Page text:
Spring calving has either just begun or is quickly approaching for beef cattle producers across North America. This is equal parts excitement and stress for cattle producers, as years of breeding decisions, countless hours of work and large financial investments are recognized in a 45–90-day window. Market indicators point toward a stronger calf market in 2022, and if higher calf prices do stick, then capturing those gains starts with maximizing the number of live, healthy calves that hit the ground in the next few months. Adequately preparing your cowherd to handle the rigor that comes with calving is, in part, securing the future financial success of your operation.
Body condition and its influence on calving
Body condition score (BCS) is an extremely useful metric for gauging the genetics that work best for your nutrition and management programs. By tracking BCS, not only post-weaning but all the way through calving, you can identify the animals that struggled to perform while their energy requirements were the lowest (mid-gestation) and build your herd around the cattle that thrived in your environment. Ideally, mature cows should be a 5 BCS at calving, while first and second calf heifers perform better at 5.5–6 BCS. The amount of research that has been done on the correlation between BCS and economically relevant production traits is endless, but, in my opinion, the below chart summarizes some of the most important points nicely. Alltech’s Dr. Shelby Roberts also wrote an informative article that dives into the relevance of BCS at calving titled, “Observe body condition score at calving — and before.”
Nutritional needs change in the last trimester
The last trimester of pregnancy starts a large upshift in nutrient requirements for both the cow and the calf she is carrying. While the investment in a unit of protein and energy does not go as far in adding body condition for your cows as it did mid-gestation, it is crucial in supporting upwards of 70% of the fetal growth a calf experiences in-utero and sets the stage for the productivity of that calf for the rest of its life. CRYSTALYX® nutritionist Jill Peine, M.S., is an expert on all things fetal programming and has written numerous articles on the topic. Due to this rapidly growing calf and colder temperatures, a cow’s protein and energy needs can be elevated up to 40% during those last 90 days of pregnancy. Not to mention the added size of the calf and reproductive organs reduces rumen space and forage intake ability. Your cows worked hard to put on condition post-weaning, and letting her plane of nutrition fall right before the most economically important event of the year is like allowing a racecar to run out of gas on the last lap.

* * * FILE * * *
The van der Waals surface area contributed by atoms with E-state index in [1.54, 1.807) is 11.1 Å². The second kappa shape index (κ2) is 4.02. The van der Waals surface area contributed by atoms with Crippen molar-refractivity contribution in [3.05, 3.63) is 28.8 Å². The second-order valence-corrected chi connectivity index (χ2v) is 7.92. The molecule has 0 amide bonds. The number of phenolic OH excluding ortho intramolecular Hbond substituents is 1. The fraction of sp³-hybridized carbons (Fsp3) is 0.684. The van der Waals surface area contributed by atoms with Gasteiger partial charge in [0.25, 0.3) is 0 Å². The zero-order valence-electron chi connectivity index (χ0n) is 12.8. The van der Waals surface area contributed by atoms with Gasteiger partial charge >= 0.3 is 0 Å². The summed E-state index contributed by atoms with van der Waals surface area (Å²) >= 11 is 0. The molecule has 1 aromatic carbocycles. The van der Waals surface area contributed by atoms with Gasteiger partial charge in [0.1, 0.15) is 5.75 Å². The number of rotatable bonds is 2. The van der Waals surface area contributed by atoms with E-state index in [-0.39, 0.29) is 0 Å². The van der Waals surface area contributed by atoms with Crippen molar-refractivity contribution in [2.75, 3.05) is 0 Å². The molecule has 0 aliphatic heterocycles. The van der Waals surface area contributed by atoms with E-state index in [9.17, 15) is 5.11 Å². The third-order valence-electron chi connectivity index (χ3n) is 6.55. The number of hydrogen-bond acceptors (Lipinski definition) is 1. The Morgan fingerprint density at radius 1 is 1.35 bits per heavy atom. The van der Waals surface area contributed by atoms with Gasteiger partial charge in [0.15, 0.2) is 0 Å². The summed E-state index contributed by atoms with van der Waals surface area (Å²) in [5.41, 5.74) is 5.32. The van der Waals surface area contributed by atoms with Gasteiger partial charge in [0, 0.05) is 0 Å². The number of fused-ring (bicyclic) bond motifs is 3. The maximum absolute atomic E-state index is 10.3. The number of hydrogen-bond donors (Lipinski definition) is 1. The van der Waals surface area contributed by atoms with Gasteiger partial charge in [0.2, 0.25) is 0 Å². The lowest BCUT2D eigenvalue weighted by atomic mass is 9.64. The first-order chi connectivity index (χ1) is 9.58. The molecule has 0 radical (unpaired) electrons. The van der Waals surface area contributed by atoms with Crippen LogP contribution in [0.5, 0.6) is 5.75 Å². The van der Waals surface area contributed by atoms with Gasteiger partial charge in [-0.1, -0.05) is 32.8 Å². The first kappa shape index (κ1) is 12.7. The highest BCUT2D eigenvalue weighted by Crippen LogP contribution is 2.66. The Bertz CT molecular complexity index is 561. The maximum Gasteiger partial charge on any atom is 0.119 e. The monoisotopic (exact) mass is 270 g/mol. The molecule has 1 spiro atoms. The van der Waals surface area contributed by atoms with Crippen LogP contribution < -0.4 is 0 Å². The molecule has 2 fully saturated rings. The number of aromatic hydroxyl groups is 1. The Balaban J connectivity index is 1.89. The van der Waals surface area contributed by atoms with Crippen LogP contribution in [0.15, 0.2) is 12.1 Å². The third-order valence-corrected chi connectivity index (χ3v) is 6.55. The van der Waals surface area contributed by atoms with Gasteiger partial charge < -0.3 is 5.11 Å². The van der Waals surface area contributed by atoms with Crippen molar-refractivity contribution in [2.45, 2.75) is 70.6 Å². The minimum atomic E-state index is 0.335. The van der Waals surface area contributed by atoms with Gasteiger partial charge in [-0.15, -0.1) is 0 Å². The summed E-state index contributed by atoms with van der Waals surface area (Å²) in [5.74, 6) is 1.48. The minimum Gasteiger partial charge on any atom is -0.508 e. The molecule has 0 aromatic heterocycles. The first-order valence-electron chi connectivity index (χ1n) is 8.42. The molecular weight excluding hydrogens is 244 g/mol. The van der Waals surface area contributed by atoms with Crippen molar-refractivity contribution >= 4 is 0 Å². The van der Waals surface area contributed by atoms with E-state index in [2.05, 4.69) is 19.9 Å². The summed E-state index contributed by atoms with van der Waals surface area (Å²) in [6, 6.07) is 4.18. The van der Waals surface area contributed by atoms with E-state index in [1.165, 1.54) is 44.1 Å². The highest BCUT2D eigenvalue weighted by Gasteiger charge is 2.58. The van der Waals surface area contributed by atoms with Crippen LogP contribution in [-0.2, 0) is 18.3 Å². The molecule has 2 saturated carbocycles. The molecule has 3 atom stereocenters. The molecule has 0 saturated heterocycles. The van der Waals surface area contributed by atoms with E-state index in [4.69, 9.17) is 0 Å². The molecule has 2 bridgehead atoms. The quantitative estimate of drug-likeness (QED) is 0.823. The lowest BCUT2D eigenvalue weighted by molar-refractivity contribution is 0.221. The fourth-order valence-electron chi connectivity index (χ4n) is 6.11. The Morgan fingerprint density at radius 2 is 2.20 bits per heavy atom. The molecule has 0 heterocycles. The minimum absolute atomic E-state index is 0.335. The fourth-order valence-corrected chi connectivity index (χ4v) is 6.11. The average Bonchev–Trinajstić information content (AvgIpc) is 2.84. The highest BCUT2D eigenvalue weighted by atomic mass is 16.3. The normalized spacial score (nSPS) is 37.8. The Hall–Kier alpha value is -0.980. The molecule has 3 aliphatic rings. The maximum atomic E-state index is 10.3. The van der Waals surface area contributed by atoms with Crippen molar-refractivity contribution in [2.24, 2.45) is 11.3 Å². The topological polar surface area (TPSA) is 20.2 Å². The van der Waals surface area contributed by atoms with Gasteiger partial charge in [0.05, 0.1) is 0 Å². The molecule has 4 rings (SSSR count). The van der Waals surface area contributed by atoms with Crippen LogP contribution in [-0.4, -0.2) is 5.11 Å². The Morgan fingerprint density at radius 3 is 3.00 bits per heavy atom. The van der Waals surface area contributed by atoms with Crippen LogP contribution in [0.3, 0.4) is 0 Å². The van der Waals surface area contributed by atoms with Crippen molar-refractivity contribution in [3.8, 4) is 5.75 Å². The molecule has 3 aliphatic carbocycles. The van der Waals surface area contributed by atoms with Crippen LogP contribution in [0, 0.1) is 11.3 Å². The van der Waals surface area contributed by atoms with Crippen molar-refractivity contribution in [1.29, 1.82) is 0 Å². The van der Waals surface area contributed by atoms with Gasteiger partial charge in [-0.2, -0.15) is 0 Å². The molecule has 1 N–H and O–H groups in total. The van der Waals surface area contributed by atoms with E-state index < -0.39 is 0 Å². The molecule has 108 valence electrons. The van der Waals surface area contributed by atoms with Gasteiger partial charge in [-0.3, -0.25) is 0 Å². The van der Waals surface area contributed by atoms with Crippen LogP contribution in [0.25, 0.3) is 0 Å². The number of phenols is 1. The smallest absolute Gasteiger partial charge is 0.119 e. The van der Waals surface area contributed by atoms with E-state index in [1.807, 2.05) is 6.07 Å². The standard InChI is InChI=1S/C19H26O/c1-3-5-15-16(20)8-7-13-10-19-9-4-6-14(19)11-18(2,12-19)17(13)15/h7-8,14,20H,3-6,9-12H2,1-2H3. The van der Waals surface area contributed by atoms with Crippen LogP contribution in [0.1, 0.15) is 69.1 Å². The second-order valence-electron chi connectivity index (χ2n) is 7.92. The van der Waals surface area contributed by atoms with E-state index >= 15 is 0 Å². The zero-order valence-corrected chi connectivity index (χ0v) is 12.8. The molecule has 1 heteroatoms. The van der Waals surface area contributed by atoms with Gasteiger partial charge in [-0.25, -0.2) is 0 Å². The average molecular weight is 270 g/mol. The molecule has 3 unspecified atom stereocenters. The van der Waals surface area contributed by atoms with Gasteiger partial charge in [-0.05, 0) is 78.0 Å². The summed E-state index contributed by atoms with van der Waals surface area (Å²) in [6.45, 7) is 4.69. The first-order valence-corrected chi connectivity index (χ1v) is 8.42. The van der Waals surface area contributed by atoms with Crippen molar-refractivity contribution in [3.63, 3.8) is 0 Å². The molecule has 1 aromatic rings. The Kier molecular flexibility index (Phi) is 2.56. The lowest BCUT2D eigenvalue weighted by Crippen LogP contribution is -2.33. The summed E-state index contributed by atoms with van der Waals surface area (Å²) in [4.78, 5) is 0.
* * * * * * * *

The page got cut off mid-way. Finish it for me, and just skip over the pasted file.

The second component of a sound pre-calving nutrition program is providing appropriate amounts and forms of trace minerals and vitamins. Essentially, all minerals, both macro and micro, and vitamins are known to impact fetal development, milk production, calf vigor, colostrum quality, time to estrus and breed back rates (practically every reproductive trait). This could turn into a 30-page essay explaining the different functions of each mineral and the roles they play in supporting the performance of your cattle, but for the sake of time, I will keep it simple. For 15–20 cents per head per day, I am convinced that a strong mineral program is the cheapest insurance a cow-calf producer can buy.
Management practices to maximize your investment in nutrition
Nutrition is arguably the most crucial component of having a successful calving season, but it is difficult to maximize your most expensive investment without proper management practices in place. A few to keep in mind leading up to spring calving include:
- Setting up your calving barn or pens in a way that makes cleaning convenient. This is especially for producers that calve in confinement, where calf scours are the leading cause of early calf death. An optimized set-up will increase the likelihood of keeping the herd clean and decrease losses. It is also vital not to co-mingle different sets of cows or overpopulate confined areas and separate sick cattle as quickly as possible.
- Making sure all calving equipment, such as chains, calf pullers, etc., is maintained and kept in working shape.
- Having good lighting in calving areas. This is worth its weight in gold.
- Keep in mind that bull semen takes around 60 days to develop fully. While it is easy to forget about the bullpen during calving, the management and nutrition of your bulls while calves are hitting the ground will impact their semen quality two months down the road.
How can CRYSTALYX help prepare for calving season?
Preparing for calving season is no small task. The convenience of a self-fed supplement like CRYSTALYX can take some of the stress away by providing consistent and cost-effective delivery of high-quality nutrition. As we discussed earlier, protein, energy, minerals and vitamins are all proven to be critical in setting your cows and the calves they are carrying up for a successful calving season. A product like CRYSTALYX® Blueprint® 30 checks all those boxes. The supplemental protein provides additional support in improving forage utilization and intake, while the Blueprint® trace mineral package consists of 100% organic Bioplex® trace minerals. For producers who want additional support, there is also a CRYSTALYX® Blueprint® 30 with Bio-Mos® 2. For less than $3 per head over a 60-day feeding period, the added gut health and performance benefits from feeding Bio-Mos 2 are further cost-effective advantages at ranchers’ disposal. We also have mineral supplements such as CRYSTALYX® Blueprint® 6% Phos with or without the Bio-Mos 2 option.
At the end of the day, the sense of pride associated with every live calf born is hard to replicate, and that feeling alone is what, I think, keeps a lot of people in the cattle business and makes spring calving such an exciting time of year.